Legislators move to take back K-12 money

District 51 may have to return $550K

State senators made a long-expected vote Tuesday to rescind 2.31 percent of each Colorado school district’s budget for 2009-10.

The fate of the rescission now lies in the hands of the House of Representatives, which will vote on the issue today.

Each Colorado school district held 1.93 percent of their budget for this school year in a Fiscal Emergency Reserve fund this year. Legislators had until Jan. 29 to decide whether school districts could spend the money or would have to return it to state coffers.

When the Legislature returned to session last week, it was decided the rescission amount would increase by 0.38 percent. That added $550,000 to the $2.78 million School District 51 had saved in its fiscal emergency reserves.

District 51 Executive Director of Support Services Melissa Callahan DeVita said Tuesday the district never budgeted the $2.78 million, but will have to decide where to cut the $550,000 if the House votes for the rescission as well.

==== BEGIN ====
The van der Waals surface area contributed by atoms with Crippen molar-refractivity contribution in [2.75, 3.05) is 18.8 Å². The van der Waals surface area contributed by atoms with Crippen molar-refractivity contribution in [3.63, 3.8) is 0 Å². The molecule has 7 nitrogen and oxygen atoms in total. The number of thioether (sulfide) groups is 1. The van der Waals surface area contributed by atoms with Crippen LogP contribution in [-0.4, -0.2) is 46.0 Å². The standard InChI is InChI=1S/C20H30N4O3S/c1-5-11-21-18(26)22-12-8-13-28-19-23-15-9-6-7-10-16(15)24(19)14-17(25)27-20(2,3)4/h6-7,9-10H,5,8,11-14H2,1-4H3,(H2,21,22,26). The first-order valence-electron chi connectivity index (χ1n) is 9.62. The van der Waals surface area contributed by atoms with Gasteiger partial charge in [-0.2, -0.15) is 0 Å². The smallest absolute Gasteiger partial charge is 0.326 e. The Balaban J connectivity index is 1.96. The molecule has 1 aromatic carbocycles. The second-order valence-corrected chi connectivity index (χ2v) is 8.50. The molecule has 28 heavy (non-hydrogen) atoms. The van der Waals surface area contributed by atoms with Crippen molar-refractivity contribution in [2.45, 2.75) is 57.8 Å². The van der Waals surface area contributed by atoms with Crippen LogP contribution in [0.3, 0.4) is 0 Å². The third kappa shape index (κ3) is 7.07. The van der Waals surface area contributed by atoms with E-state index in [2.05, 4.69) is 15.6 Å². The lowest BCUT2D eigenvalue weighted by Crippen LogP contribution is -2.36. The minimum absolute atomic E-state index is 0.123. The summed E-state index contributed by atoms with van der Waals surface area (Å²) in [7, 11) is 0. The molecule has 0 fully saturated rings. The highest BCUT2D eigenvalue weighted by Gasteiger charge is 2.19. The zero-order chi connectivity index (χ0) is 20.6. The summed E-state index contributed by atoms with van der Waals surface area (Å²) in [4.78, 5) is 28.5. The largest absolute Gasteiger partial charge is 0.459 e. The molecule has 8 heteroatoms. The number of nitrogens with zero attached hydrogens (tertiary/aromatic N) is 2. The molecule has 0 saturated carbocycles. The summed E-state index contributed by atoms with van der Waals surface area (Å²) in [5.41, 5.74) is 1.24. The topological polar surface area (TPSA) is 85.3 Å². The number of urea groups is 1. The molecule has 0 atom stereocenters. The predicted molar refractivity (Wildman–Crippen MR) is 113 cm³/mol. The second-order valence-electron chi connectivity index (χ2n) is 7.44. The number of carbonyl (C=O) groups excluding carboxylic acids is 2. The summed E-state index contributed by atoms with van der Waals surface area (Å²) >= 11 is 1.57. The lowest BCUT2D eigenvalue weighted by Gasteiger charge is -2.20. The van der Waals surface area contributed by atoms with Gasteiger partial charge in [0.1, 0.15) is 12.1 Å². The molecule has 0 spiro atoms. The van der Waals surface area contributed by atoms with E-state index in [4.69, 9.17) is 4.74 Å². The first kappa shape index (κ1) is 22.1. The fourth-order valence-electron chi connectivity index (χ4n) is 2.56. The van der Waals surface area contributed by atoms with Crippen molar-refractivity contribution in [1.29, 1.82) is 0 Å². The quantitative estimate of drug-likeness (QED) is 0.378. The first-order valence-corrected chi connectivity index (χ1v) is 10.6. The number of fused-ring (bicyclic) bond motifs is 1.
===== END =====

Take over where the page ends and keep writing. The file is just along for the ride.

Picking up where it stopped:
“It’s hard to lose revenue mid-stream. It’s easier for me to know (about cuts) before a fiscal year. But we’ll figure it out,” DeVita said.

Sen. Josh Penry, R-Grand Junction, voted along with all but two senators for the rescission.

“It was money that never should have been allocated in the first place given the state of the budget,” Penry said.

District 51 Superintendent Steve Schultz said he also learned Tuesday that K-12 education could lose another $130 to $140 million statewide in 2010-11 if legislators do not approve of cutting a list of tax credits Gov. Bill Ritter suggested for the chopping block.

“The word we’ve heard is if the credits aren’t cut, the money will probably come from K-12 education,” Schultz said.

Schultz said “there is no place else for the state to go except K-12” to find money. But students and teachers may need to prepare for the cuts to change life in 2010-11.

“There will be school in the fall, but it will be different, because $8 to $12 million is a significant piece,” Schultz said, quoting the figure that may be cut by the state from next year’s District 51 budget.

School Board member Leslie Kiesler said the district is better off than some in the state. She learned at an education meeting last week on the Front Range that school districts in Fort Collins, Greeley, and Jefferson County all plan to close schools.


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